Recruiting and Hiring Non-Traditional Employees

The upheaval of the last couple of years has changed the way we work, and now it’s changing the way we hire. Many employers and HR managers are being forced to make adjustments to how they recruit, train, and retain new people while the skilled-labor shortage continues. And as the world climbs out of the economic setback caused by the pandemic, many companies are taking a look at alternative routes to help them get back on track. One of the possible solutions is hiring non-traditional employees. 

We’ll get into the advantages of non-traditional employees and how to attract talent from this pool of more-than-ready candidates. But first, let’s discuss exactly who qualifies as a non-traditional employee and how they may be the key to your post-pandemic recovery. 

What Is a Non-traditional Employee? 

A non-traditional employee is someone that employers would usually either overlook or exclude to fill a role. While there isn’t a precise definition of what makes an employee non-traditional, some typical examples of non-traditional employees would include:

  • Workers who lack desired occupational requirements such as a related degree, direct experience, or job-specific certifications.

  • Candidates with no employment experience, gaps in their employment history, or criminal records. 

The Difference Between Non-traditional Employees and Non-traditional Occupations 

It’s also important to make a distinction between non-traditional employees and what constitutes a non-traditional occupation. The U.S. Department of Labor defines non-traditional occupations as occupations in which individuals from one gender comprise less than 25 percent of the individuals employed in that occupation. For example, women in welding, criminal justice, or engineering, and males in nursing or early childhood education.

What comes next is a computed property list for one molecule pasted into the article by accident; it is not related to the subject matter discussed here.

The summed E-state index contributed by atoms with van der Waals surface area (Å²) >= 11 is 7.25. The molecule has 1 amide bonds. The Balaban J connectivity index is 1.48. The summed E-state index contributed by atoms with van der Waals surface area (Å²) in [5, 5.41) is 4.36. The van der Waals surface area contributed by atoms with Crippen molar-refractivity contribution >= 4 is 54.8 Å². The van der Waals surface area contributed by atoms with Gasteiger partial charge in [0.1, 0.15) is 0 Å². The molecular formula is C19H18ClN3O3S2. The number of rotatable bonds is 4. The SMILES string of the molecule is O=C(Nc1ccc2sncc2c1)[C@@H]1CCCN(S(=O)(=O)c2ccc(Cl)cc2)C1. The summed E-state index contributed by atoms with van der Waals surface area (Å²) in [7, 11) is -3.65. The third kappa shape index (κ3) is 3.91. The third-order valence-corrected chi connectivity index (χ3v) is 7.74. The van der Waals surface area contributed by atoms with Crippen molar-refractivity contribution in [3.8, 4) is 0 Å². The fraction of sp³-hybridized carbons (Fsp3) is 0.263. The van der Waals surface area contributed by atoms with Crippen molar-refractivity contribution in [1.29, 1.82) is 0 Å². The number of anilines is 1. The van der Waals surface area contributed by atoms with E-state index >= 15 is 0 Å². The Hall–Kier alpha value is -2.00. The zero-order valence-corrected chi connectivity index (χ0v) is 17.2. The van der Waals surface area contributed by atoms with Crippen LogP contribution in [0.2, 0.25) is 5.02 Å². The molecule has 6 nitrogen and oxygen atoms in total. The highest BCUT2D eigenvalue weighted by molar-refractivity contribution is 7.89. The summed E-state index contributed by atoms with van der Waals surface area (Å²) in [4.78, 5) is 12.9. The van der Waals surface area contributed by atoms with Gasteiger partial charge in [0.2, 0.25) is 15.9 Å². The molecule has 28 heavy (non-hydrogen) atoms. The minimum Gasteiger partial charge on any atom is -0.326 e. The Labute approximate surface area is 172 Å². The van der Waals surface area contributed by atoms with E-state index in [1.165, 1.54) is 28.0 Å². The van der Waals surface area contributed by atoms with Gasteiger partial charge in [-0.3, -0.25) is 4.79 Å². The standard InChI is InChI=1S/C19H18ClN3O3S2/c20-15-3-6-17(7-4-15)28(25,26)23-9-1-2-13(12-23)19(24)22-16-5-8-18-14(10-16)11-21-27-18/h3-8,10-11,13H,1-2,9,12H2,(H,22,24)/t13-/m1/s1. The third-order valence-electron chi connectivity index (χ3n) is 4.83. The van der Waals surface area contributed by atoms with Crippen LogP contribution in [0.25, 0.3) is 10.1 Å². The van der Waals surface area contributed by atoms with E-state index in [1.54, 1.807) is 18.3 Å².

Why You Shouldn’t Exclude Non-Traditional Employees 

When employers add degree requirements to job descriptions that haven’t previously required degrees (and haven’t changed in responsibilities), they’re effectively shutting out a large segment of the labor force simply because these people lack a degree. Employers need to find creative ways to expand the workforce by looking for workers who aren’t already participating in the labor market. Discovering hidden workers and workers who are STARs is crucial to expanding your workforce and rebounding from COVID-19-caused losses. 

Why You Should Look for STARs

But beyond the practical need for non-traditional employees in expanding your workforce, there are strategic advantages to hiring them. 

  • Problem-solving skills: Many non-traditional employees learned their skills on-the-job, online, or somewhere other than a four-year university. With that alternative education often comes alternative perspectives to solving problems. 

  • Diverse perspectives: Employees who come from a non-traditional background offer a diversity of thought, bringing different ideas and perspectives to the table, which helps their teams make better and more informed decisions. A study from Deloitte found that employees’ ability to innovate increased by 83 percent when they felt their organization was committed to diversity.